Highly sensitive H2S sensor based on template-synthesized CuO nanowires

Xiaopeng Li a, Ying Wang b, Yu Lei b and Zhiyong Gu *a
aDepartment of Chemical Engineering, University of Massachusetts-Lowell, Massachusetts, United States. E-mail: Zhiyong_Gu@uml.edu; Fax: +01 978 934 3047; Tel: +01 978 934 3540
bDepartment of Chemical, Materials and Biomolecular Engineering, University of Connecticut, Storrs, Connecticut, United States

Received 13th September 2011 , Accepted 2nd December 2011

First published on 20th January 2012

A sensor device featuring massive aligned CuO nanowires has been fabricated for H2S detection. Metallic copper (Cu) nanowires were first synthesized by a template-assisted electrodeposition method. Dielectrophoresis (DEP) and thermal oxidation were then used to assemble and functionalize/oxidize the nanowires. Topology of the CuO nanowires showed rugged surfaces on the nanowires. H2S sensing properties were characterized by conducting experiments with varying influential factors, including concentration levels from 10 to 1000 ppb and working temperatures from 25 to 420 °C. The CuO nanowire sensor showed good response and repeatability upon H2S exposure with a detection limit of 2.5 ppb and a linear response ranging from 10 ppb to 100 ppb. In addition, the study of temperature influence revealed that the highest response was achieved at 180 °C. Furthermore, with increased working temperature, the CuO nanowire sensor had shorter response and recovery times. An interesting two-stage response was discovered for this CuO nanowire sensor responding to H2S exposure, indicating that two competing reactions existed on the CuO surface.


Hydrogen sulfide has very often been referred to as one of the most common toxic pollutants, and has received great interest over the past decades with raised awareness and concerns over air quality and health issues.1,2 Hydrogen sulfide is a colorless, flammable and noxious gas with the formula H2S. It is abundant in nature, and forms in volcanic eruptions and anaerobic digestion and occurs in natural gas. The predominant sources of H2S generation in modern society are combustion of fossil fuels and industrial processes such as paper making,3 crude oil refining4 and food processing.5 H2S can be hazardous to both the environment and the human body. H2S emission into the air and water system may lead to serious damage because it is corrosive, and could also change into sulfur dioxide and sulfuric acid, as the main contributors of acid rain. Occupational harmful levels of hydrogen sulfide exposure are less than 10 ppm,6 and the harmful effects to the human body include irritation to the inspiration system, dysfunction of the nervous system and even loss of consciousness.7 Therefore, the pressing need to detect or monitor trace amounts of H2S has drawn tremendous attention from both academia and industry.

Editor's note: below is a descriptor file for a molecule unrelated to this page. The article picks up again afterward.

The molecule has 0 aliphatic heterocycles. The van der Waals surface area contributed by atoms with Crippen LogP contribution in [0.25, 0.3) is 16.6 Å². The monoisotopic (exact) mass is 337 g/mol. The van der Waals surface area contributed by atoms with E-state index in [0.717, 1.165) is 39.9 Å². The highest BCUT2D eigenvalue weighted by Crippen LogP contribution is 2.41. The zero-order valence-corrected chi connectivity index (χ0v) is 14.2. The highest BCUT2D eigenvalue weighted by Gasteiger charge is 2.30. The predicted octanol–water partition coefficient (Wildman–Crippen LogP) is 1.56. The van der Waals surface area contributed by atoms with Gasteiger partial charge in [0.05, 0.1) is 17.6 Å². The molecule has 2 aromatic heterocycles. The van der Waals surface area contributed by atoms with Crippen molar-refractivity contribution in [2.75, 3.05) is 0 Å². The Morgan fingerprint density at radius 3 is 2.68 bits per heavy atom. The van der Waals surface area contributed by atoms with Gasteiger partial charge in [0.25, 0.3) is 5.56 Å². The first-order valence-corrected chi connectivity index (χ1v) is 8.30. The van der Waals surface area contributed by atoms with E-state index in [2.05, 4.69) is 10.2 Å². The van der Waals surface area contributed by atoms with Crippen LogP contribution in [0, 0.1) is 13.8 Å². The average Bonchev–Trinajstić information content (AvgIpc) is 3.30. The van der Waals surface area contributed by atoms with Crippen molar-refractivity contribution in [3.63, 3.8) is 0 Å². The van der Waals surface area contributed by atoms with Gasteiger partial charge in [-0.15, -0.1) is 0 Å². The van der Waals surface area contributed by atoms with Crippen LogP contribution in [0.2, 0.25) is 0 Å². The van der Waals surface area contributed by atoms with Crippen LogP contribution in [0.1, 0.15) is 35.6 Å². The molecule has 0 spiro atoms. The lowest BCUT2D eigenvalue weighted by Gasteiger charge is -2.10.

Currently, semiconducting metal oxide chemiresistive sensors are a major type of sensor to achieve this goal, and materials such as SnO2,8 In2O3,9 CuO,10 WO3,11 ZnO,12etc., have been intensively studied and used for this purpose. Among them, CuO materials are especially favored in H2S detection due to the p-type semiconducting properties13 and unique surface chemistry with H2S.14 In recent years, with the emerging appearance of nanomaterials, new innovations have been seen in sensor technology. High surface-to-volume ratio nanostructures such as nanofibers,15 nanoflowers,16 nanoflakes17 and nanowires18 have been synthesized and studied. However, out of the limited publications on CuO nanomaterials for H2S sensing, only a few of them were focused on nanowire structure, which is more favoured for device assembly and integration. More importantly, prior works either had experiments only conducted at sub-ppm level or had a detection limit not low enough to alert early stage H2S detection at a few ppb level.

In this article, we present a novel, highly sensitive H2S sensor that features template synthesized CuO nanowires as the functional sensing component and an enhanced sensor assembling process. Nanowires were first prepared in their metallic form and then thermally oxidized to their oxide form to bring out the chemiresistive nature for sensing. During this transition, significant surface morphology change was observed. Sensor chips were fabricated using dielectrophoretic (DEP) assembly to integrate the nanowires, and the sensing performance towards exposure of H2S was measured in a dynamic testing system. An interesting two-stage sensing response of the CuO nanowires to H2S was discovered, and both temperature influence and H2S concentration were taken into account to study the sensor response variations. Finally, the sensor response from this CuO nanowire sensor was also compared with that of a SnO2 nanowire sensor.


Nanowire synthesis